It has been two years. I finally went back to church. Chose the same church I grew up in, where I was confirmed, where I spent half my life in junior high and high school. That was a l-o-n-g time ago! The church is a little different. There Is stained glass(free-form color design rather than drawn images) in the long windows on the east wall behind the altar; once those were clear louvers. The massive marble cross suspended above the altar is draped in purple for Lent. I don't remember what color the carpet used to be, but clearly what is there now is less than 50 years old! But the altar is still where it was placed in 1954, although the communion rail has been modified to bend around the altar rather than to separate it from the congregation. Thankfully, no one has tried to shape the graceful facility into a church-in-the-round -- something for which it was never intended.
What were once the church offices have become Sunday School space, and the offices have moved across the street to what we once called the Youth Center. I don't know what they call it now. The congregation is much smaller (we used to fill the church) and much older -- very few under retirement age. Once upon a time we could gather 30 or 40 teens for a youth group meeting, 50 or more for weekly worship.
Ooops. Started this post a couple of evenings ago, then got sidetracked and forgot it needed to be finished.
It felt good to be back in the familiarity of the liturgy, albeit with not-quite-familiar service music and two pieces sung in Hawaiian. Nobody was doing that even 40 years ago. I realized just how "high church" I have become after more than 30 years in the Diocese of San Joaquin. There, it's difficult to tell the difference between an Episcopal church (if you can still find one) and a Roman Catholic church. No room for Stations of the Cross and other high church acoutrements at Holy Nativity -- the side "walls" are all glass doors that can be open or shut as the weather demands. The only bell is the one that calls us to worship before the processional hymn. The acolytes wear waist-length cottas over their shorts, t-shirts and bare feet. The women of the choir could add the appropriate lei and be in full Daughters of Hawaii regalia -- long white muumuu, white sandals. Chalice bearers and readers do not vest. The priest wears sandals under his alb and forgoes the cincture. Nothing is disrespectful, just adapting to local conditions.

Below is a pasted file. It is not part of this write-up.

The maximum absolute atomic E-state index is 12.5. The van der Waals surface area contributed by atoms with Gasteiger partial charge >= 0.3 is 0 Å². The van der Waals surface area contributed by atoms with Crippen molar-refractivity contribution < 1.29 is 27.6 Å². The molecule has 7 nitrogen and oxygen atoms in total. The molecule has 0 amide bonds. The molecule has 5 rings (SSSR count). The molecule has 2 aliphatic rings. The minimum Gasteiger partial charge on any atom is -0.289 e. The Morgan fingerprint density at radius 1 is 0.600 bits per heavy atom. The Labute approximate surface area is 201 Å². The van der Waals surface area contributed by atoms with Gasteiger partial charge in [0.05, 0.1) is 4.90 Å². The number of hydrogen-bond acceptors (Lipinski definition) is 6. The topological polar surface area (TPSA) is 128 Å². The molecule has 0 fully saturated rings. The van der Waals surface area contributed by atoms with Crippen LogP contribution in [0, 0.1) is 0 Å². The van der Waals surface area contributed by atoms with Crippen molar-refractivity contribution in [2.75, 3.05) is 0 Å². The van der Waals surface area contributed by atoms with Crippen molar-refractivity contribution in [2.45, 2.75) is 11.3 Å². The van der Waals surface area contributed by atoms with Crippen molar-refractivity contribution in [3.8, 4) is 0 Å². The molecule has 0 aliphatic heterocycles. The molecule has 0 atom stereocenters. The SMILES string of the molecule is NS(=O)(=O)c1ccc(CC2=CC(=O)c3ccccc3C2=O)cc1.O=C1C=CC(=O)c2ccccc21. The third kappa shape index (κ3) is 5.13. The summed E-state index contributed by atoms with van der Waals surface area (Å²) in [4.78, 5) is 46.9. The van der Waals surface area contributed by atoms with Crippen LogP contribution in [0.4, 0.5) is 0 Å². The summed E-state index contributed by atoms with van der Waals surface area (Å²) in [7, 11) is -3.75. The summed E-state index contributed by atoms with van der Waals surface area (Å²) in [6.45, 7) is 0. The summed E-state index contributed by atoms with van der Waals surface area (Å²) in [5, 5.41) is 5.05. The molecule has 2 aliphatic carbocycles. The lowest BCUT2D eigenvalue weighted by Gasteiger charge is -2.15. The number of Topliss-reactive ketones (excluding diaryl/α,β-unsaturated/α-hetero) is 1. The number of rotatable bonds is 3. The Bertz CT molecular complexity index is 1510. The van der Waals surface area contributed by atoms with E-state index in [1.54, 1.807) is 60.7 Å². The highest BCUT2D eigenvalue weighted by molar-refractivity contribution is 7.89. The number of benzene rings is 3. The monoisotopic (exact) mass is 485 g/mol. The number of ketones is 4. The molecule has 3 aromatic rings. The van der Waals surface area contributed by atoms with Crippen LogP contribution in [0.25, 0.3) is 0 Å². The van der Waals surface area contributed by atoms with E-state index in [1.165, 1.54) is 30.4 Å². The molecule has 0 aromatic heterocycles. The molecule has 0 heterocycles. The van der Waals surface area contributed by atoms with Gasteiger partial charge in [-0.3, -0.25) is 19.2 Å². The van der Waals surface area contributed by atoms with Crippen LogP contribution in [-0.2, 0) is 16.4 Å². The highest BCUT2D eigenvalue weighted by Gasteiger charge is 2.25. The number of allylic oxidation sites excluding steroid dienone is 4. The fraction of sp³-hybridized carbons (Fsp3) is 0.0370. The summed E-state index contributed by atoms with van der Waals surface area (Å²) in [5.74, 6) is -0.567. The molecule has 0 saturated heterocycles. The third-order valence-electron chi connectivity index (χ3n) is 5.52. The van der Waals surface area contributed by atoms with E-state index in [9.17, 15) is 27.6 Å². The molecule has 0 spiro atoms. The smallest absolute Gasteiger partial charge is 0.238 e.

This was the first step. The Church has been an anchor most of my life, and this particular church laid the foundation. Will it once again become my church home? We'll see.
Give thanks for the people of Holy Nativity who reach out into their community. Don't forget to pray.